• Learn the roles of other departments at BSC (manufacturing, process development, etc.), both in general and in relation to the projects I am working on
  • Encourage an innovative mindset

Overall, I hope to experience anything and everything that I possibly can throughout the short time that I will be working at BSC. I am excited to learn all of the ins and outs of a large medtech company and hopefully determine what aspects I would enjoy in a future career, which is less than a year away (crazy, right?!). As a continued theme from the previous five weeks here in Costa Rica, this experience is new to me and will therefore continue to push me out of my comfort zone. At this point, I am convinced that I will never get back there, but in all honesty, that is probably one of the best things that could have happened to me. I am eager to continue to develop my professional skills with this experience and have some fun along the way.

Speaking of fun, let’s talk about the clinical training I got to participate in Thursday. Let me start by describing it as a dream come true: I got to practice inserting guidewires and catheters in a heart model and then got to inflate a balloon to open a stent. This may sound strange to some of you, but for me, it gave me the opportunity to get a glimpse at what my dad does on a daily basis. He is a specialized cardiologist, so catheterizations are a daily occurrence for him. I have been fortunate enough to observe him in several procedures but have never had the opportunity to hold any of the equipment or try to manipulate the wires in a model, so this training was a really fun experience for me. I have always been interested in the cardiovascular system, and Thursday was a reminder of why that is.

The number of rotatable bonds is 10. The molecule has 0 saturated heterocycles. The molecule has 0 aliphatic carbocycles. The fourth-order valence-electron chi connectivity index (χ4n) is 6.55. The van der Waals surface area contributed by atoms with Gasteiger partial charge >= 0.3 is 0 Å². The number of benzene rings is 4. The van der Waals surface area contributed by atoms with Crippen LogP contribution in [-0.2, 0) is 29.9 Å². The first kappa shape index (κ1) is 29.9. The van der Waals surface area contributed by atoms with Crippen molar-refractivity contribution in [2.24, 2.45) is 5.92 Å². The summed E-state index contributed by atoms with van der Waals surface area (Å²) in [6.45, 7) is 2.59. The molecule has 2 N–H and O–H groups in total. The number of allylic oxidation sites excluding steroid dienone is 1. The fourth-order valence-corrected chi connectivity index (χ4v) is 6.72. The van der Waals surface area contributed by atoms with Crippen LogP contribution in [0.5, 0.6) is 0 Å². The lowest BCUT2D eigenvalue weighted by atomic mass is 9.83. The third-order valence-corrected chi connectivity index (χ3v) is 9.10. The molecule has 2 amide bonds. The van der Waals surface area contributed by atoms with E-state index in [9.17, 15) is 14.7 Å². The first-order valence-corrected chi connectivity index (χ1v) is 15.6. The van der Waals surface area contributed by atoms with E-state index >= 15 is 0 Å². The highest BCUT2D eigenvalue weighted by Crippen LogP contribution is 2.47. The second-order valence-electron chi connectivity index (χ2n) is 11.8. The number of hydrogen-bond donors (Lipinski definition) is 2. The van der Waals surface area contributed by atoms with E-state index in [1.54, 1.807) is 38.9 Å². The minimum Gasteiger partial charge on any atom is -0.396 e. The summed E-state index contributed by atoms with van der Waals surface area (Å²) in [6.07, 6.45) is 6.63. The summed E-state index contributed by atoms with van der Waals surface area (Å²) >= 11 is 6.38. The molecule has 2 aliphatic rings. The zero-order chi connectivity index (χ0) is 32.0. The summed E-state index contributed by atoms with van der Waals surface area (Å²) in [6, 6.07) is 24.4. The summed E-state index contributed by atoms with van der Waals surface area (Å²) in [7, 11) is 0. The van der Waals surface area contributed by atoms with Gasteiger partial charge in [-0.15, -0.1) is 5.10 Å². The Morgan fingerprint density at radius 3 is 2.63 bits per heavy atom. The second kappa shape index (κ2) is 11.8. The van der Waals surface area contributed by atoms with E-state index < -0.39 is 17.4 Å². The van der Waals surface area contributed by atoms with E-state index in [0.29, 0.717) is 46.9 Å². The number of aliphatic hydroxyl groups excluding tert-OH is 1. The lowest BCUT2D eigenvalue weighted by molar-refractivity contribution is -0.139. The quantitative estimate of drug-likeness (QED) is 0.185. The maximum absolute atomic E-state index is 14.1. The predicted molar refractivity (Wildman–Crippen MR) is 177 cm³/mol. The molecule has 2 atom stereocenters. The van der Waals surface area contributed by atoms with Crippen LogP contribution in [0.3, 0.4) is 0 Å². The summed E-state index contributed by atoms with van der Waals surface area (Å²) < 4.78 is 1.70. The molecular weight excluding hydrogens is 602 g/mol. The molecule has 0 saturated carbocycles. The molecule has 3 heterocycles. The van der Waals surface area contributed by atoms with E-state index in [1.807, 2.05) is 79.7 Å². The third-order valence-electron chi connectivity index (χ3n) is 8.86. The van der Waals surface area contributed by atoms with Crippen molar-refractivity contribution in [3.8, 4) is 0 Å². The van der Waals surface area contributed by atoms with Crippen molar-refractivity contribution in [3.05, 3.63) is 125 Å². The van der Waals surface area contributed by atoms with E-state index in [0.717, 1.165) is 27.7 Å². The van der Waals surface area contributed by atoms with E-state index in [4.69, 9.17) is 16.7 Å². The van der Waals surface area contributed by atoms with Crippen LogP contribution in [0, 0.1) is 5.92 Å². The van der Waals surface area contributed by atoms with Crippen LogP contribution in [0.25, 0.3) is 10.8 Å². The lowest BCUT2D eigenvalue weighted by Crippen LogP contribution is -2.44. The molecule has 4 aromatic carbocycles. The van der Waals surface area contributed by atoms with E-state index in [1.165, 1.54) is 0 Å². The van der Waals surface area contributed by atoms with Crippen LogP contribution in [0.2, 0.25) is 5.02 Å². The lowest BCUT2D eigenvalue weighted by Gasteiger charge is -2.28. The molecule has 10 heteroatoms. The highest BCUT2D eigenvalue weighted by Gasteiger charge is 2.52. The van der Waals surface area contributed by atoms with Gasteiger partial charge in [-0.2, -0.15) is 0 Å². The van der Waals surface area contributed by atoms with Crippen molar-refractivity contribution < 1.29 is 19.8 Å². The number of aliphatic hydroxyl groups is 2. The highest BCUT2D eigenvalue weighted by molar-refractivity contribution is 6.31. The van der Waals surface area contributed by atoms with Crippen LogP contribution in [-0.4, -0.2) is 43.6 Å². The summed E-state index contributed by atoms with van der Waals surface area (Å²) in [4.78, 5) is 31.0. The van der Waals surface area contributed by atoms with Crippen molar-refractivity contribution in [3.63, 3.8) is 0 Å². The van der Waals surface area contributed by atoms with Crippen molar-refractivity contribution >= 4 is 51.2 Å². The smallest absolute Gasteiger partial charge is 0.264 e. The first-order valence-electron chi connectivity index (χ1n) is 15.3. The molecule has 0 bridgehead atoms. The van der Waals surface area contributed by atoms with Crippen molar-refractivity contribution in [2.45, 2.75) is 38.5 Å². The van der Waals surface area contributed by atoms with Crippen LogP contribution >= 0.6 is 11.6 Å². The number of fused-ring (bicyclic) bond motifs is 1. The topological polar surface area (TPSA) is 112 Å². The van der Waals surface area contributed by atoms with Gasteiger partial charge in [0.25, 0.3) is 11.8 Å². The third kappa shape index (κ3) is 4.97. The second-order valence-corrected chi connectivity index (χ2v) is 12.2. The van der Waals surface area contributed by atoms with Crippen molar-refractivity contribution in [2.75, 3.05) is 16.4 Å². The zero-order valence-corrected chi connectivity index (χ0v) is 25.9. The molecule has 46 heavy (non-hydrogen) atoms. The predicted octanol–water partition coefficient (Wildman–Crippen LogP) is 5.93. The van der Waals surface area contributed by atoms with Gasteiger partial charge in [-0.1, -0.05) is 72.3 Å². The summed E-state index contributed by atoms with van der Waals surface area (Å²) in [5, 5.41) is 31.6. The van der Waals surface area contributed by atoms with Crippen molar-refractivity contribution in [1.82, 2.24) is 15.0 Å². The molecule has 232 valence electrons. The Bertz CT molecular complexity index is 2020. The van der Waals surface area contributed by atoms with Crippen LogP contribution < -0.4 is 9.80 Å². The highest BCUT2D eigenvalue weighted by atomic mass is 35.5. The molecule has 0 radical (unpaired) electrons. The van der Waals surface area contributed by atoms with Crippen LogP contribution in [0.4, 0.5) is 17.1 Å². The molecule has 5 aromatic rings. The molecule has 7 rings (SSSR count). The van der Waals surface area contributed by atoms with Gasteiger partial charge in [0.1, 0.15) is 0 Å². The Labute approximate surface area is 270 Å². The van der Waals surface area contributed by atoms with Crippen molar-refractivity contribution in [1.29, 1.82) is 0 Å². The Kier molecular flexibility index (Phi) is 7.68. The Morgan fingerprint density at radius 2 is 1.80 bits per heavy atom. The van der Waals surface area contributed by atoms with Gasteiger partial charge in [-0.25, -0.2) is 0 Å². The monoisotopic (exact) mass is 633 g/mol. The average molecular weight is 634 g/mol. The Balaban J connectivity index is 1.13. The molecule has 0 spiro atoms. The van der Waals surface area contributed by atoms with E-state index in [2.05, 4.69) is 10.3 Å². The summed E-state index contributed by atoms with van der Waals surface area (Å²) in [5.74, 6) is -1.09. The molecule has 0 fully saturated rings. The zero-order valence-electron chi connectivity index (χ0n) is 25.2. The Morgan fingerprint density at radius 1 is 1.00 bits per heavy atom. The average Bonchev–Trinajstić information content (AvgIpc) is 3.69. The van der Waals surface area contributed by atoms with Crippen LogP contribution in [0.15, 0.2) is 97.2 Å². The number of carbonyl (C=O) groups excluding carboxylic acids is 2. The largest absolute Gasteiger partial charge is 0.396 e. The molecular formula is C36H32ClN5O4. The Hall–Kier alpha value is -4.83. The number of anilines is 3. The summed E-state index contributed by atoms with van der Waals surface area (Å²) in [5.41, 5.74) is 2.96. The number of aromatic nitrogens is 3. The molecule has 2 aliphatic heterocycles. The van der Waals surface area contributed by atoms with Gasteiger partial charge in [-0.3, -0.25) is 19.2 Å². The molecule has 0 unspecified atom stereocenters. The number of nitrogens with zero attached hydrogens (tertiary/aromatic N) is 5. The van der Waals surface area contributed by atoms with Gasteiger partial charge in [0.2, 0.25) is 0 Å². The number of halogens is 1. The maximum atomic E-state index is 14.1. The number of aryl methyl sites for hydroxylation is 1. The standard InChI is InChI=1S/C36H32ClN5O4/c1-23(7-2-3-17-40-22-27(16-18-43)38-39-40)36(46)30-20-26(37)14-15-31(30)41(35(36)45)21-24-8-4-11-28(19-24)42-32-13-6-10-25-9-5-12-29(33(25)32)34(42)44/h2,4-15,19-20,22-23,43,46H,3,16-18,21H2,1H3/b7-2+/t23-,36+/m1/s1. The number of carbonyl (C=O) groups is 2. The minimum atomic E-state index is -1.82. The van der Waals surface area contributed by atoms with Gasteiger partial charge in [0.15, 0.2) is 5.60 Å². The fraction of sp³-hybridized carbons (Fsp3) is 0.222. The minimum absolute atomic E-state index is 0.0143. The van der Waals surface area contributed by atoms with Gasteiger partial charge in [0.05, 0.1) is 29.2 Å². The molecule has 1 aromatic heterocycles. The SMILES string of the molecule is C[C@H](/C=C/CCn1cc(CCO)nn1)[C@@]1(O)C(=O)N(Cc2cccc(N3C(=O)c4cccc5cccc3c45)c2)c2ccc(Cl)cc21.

On Friday, we attended a meeting focused on encouraging innovation at the site. Guiselle and Jorge (Callie’s internship buddy) kicked off their innovation culture project, and Dr. Richardson gave a talk about innovating in a big company. This really got me thinking about my future career and if a big company is right for me. Throughout the next five weeks at BSC, I look forward to learning a lot about what it is like to work at a large medtech company, and hopefully it will help me determine where I fit best in the industry. Additionally, on Friday, Chandler, Callie, and I gave presentations about our backgrounds and some of the projects we’ve worked on throughout our education, which was a lot of fun.

 

 

On Tuesday, I was slightly bummed to not be spending the 4th of July with my family. Every year, my entire family meets at my grandma’s house to celebrate, and it was definitely sad to see all of the pictures this year. Fortunately, we were able to find a little celebration in Escazu and got to watch some fireworks, which was really nice.

On Saturday, we traveled to Bajos Del Toro and went hiking to three different waterfalls. It was a long and tiring day, especially since I have a cold, but it was well worth it. The views were absolutely incredible. I am especially thankful to have been there with some wonderful friends that continued to check up on me to make sure I was feeling alright. I’m a lucky gal.